NISHUA Enduro Carbon helm (2022)

As a brief introduction at the start of the review, I received the Nishua Enduro Carbon helmet in 2019 through a collaboration with, provided by Louis for review purposes. I tested the helmet in collaboration with startersmotor and wrote a review. For this 2022 review, I decided to largely rewrite everything and focus more on its usage over the past years.

Multifunctional helmet

Louis sells the Nishua Enduro Carbon helmet as a versatile option. Thanks to its simple conversion, you can switch between an enduro, cross, and streetfighter look. You could also call it an all-round adventure helmet, as the distinction between an enduro and adventure helmet is somewhat ambiguous. Given that the Nishua Enduro Carbon lacks luxury bonuses compared to the Enduro GT, Louis categorizes it as an enduro helmet. While this style of helmets has been around for some time, the Nishua Enduro Carbon offers a unique twist.

My previous helmet was an Icon Variant, which offers a similar appearance and can provide a good comparison. Icon was a pioneer in bringing enduro-style helmets to sports and street motorcycles, and was initially a favorite among many international motorcyclists on YouTube. The Variant I had for years was limited to one style, whereas the Nishua Enduro Carbon gives complete freedom to the wearer. Whether you want to ride without a visor to accommodate goggles, no problem. Want to ride without a sun visor? Just remove two screws, and it’s off. This versatility sets the Nishua apart from the rest.

Construction, fabrics and materials

The helmet weighs very little thanks to its Carbon outer shell; even with the sun visor and the visor, the weight is only 1150 grams. This was something that immediately caught my attention when I took the helmet out of the box. Despite its light weight, the Nishua Enduro Carbon feels sturdy and stable, providing a pleasant and secure feeling, even after 3 years of regular use, regardless of the weather conditions. Over the years, I’ve occasionally tightened and loosened the helmet shield screws, and they seem to withstand this wear better than the Icon Variant helmet shield screws did. Naturally, we switch the visor between winter and summer. Additionally, I sometimes ride with goggles instead of the visor, and when test riding some faster bikes, I opt for the streetfighter look by removing the sun visor. In addition to the Enduro Carbon, Louis also offers a variant without carbon, the Nishua Enduro GT helmet. This one costs less but naturally weighs more and does not come with a Pinlock visor as standard. The Nishua Enduro GT is more of an adventure-styled helmet, with the advantage of having a built-in sun visor.

Wearing the Enduro Carbon, there are a few things I appreciate. The fit of the inner lining was initially tight, but after wearing it a few times, it became comfortable. After 3 years, the lining has stretched a bit, but the helmet still fits snugly on the head without too much free movement. And if needed, you can always order a new inner lining. The inner lining provides ample space around the ears for Bluetooth headset speakers, as everyone rides with an intercom nowadays. There’s also enough space for glasses; putting them on and wearing them is hardly noticeable. I’ve worn helmets where it felt like the helmet was bending the glasses’ temples, which is less than ideal. The inner lining itself is made of COOLMAX and is anti-allergic and climate-regulating. However, it’s not entirely without a drawback. The bottom/outer layer of the inner lining, which comes into contact with the outside world at the neck, is starting to peel off after 3 years and 40,000 km. It’s the same kind of peeling you see with computer headsets, which may have been expected. If it wears out too much, we’ll order a new set of inner lining or, considering the age of the helmet, a new helmet.

Ventilation and Visibility

To be considered acceptable as an enduro straight out of the box, the Enduro Carbon must have enough ventilation for true off-road use. While off-roading, it may be necessary to remove your visor and use enduro goggles. And for serious enduro riding, a professional enduro helmet is preferred. But for smaller/lighter off-road sections, the Enduro Carbon offers sufficient ventilation, even with the visor closed. The ventilation grille at the chin is large and provides a nice flow of fresh air. It cannot be closed, so wearing a motorcycle scarf or balaclava in colder seasons is necessary. The top ventilation of the helmet can be opened and closed depending on the weather. Besides good helmet ventilation, good visibility is also important, and the Nishua Enduro Carbon provides this thanks to its fairly large visor area. When wearing enduro goggles, it’s noticeable that there is still space around, for a bit of extra ventilation.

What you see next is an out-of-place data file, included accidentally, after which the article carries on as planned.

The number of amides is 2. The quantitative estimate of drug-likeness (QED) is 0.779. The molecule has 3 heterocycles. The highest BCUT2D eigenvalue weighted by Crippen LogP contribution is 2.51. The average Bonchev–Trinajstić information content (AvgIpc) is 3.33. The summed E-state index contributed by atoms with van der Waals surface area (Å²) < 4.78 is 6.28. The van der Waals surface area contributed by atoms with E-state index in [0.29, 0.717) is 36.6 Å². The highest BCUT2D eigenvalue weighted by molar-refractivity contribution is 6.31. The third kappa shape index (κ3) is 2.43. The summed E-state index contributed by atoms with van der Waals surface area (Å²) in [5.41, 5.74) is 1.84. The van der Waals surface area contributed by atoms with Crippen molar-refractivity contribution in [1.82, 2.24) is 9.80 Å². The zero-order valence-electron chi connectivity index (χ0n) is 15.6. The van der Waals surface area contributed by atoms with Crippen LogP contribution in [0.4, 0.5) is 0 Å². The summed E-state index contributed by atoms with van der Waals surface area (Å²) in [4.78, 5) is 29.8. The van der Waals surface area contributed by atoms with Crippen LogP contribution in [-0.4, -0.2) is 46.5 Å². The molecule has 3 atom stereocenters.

The clear visor that comes standard with the Enduro Carbon provides an undisturbed view, but is not ideal for summer, of course. Personally, I ordered the dark visor from Louis. During the day and on summer evenings, this visor provides good sun blocking, unless you look directly into it, without darkening your entire field of vision. However, it is indeed so dark that if you have to ride home at night or in the dark, your visibility is limited, and you often ride with the visor open. The disadvantage of having 2 visors versus a built-in sun visor like the Enduro GT helmet has.
What is a must for most helmets is a good Pinlock, which is included as standard with the Enduro Carbon. The normal visor, especially in colder months, tends to fog up quickly, but the visor cannot be opened slightly, which I see as a disadvantage of the helmet. The smallest opening position is immediately a good centimeter or so, which creates turbulence and noise in the helmet. Many other helmets have a kind of mini position where the visor can be opened slightly, which helps prevent fogging. Why this is missing may be because they thought the larger ventilation at the chin would be sufficient? The included Pinlock inner visor solves the problem fortunately and is fairly easy to install. Pinlock should be seen as a kind of double glazing, making it impossible to fog up, if installed correctly.

I ride all year round, and as the dark winter months approach, I replace the dark visor with a clear one. It is possible to buy a second Pinlock for your second visor… or stubbornly change the Pinlock twice a year between both visors. The standard Pinlock holds up quite well so far, there is a small tear on the edge where it clicks in, but nothing that affects its use or functionality. In principle, you could mount the Pinlock without removing the visor, but considering how easily the visor comes off, I would go for the easier route. After all this use, a second downside has emerged, after much switching and use of the dark visor, it has slightly deformed. You don’t notice this during use, but the visor no longer fits perfectly against the edge of the helmet when fully closed. Fortunately, this doesn’t cause turbulent air or noise problems, until somewhere above 180 km/h, partly because the visor itself then vibrates. This is also wear and tear due to use and age.